By Cheryl Beise, J.D.
EU Parliament members vote 348 to 274 to adopt a new Copyright Directive, including controversial provision that will hold online platforms liable for displaying unlicensed content.
Members of the European Parliament on March 26 approved the "Directive on Copyright in the Digital Single Market" by a vote of 348 to 274, the European Commission has announced. Despite heavy opposition and an online public protest effort, a last-minute proposal to remove Article 13, the most disputed provision, was rejected by only five votes. Once published on the Official Journal of the European Union, EU member states will have 24 months to implement the Directive into national law. The final version of the new Copyright Directive is not yet available, but the Commission published a fact sheet about the new Directive.
"This Directive protects creativity in the digital age and ensures that the EU citizens benefit from wider access to content and new guarantees to fully protect their freedom of expression online," Vice-President for the Digital Single Market Andrus Ansip and Commissioner for Digital Economy and Society Mariya Gabriel said in a joint statement. "[T]he Directive will improve the position of creators in their negotiations with big platforms which largely benefit from their content. Writers, journalists, singers, musicians and actors will find it easier to negotiate better deals with their publishers or producers."
The Directive has drawn sharp criticism. One of the most controversial aspects of the EU directive is Article 13 (now Article 17) in the proposed Directive, which addresses the display of copyright-protected content by online content-sharing service providers and requires service providers to obtain licensing rights from copyright owners. Critics maintain that this provision would mandate that Internet platforms perform automatic filtering of user-uploaded content. An online petition against the directive obtained over five million signatures, and some websites went dark in protest of the vote.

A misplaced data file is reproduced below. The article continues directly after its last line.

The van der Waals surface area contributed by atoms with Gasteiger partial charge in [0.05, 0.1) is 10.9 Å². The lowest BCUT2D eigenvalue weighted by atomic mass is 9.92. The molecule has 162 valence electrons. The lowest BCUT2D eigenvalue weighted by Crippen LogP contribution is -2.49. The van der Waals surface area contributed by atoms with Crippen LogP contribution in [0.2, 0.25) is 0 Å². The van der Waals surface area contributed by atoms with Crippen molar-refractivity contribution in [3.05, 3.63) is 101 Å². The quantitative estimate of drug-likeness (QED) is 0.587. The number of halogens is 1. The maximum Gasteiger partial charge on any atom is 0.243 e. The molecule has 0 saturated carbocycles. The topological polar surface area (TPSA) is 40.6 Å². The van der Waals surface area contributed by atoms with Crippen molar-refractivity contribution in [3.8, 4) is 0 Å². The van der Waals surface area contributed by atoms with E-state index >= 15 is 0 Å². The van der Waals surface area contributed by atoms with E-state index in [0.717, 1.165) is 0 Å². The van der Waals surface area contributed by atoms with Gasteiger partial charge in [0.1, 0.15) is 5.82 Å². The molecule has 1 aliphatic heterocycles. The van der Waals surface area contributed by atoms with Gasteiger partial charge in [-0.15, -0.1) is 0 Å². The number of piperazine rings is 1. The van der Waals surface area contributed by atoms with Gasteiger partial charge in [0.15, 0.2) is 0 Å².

Also drawing negative reaction from some is Article 11 of the proposed Directive, which would create a new right for press publishers—similar to the right that already exists under European Union law for film producers and record producers—to receive compensation from websites that display excerpts of copyrighted material, potentially including "snippets" that accompany hyperlinks to the material. Critics refer to this provision as a "link tax."
"There’s now little that can stop these provisions from becoming the law of the land across Europe," said Danny O’Brien, International Director of the Electronic Frontier Foundation, which has spearheaded efforts to defeat the Directive and its potential importation to other parts of the globe. "It’s theoretically possible that the final text will fail to gain a majority of member states’ approval when the European Council meets later this month, but this would require at least one key country to change its mind." O’Brien predicts protracted legal challenges will ensue.
The battle is not yet over, as it is likely that activists, particularly in certain countries that were not wholly supportive the Directive, such as Germany and Poland, will now focus their efforts on preventing their governments from adopting the Directive into national law.
MainStory: TopStory Copyright TechnologyInternet
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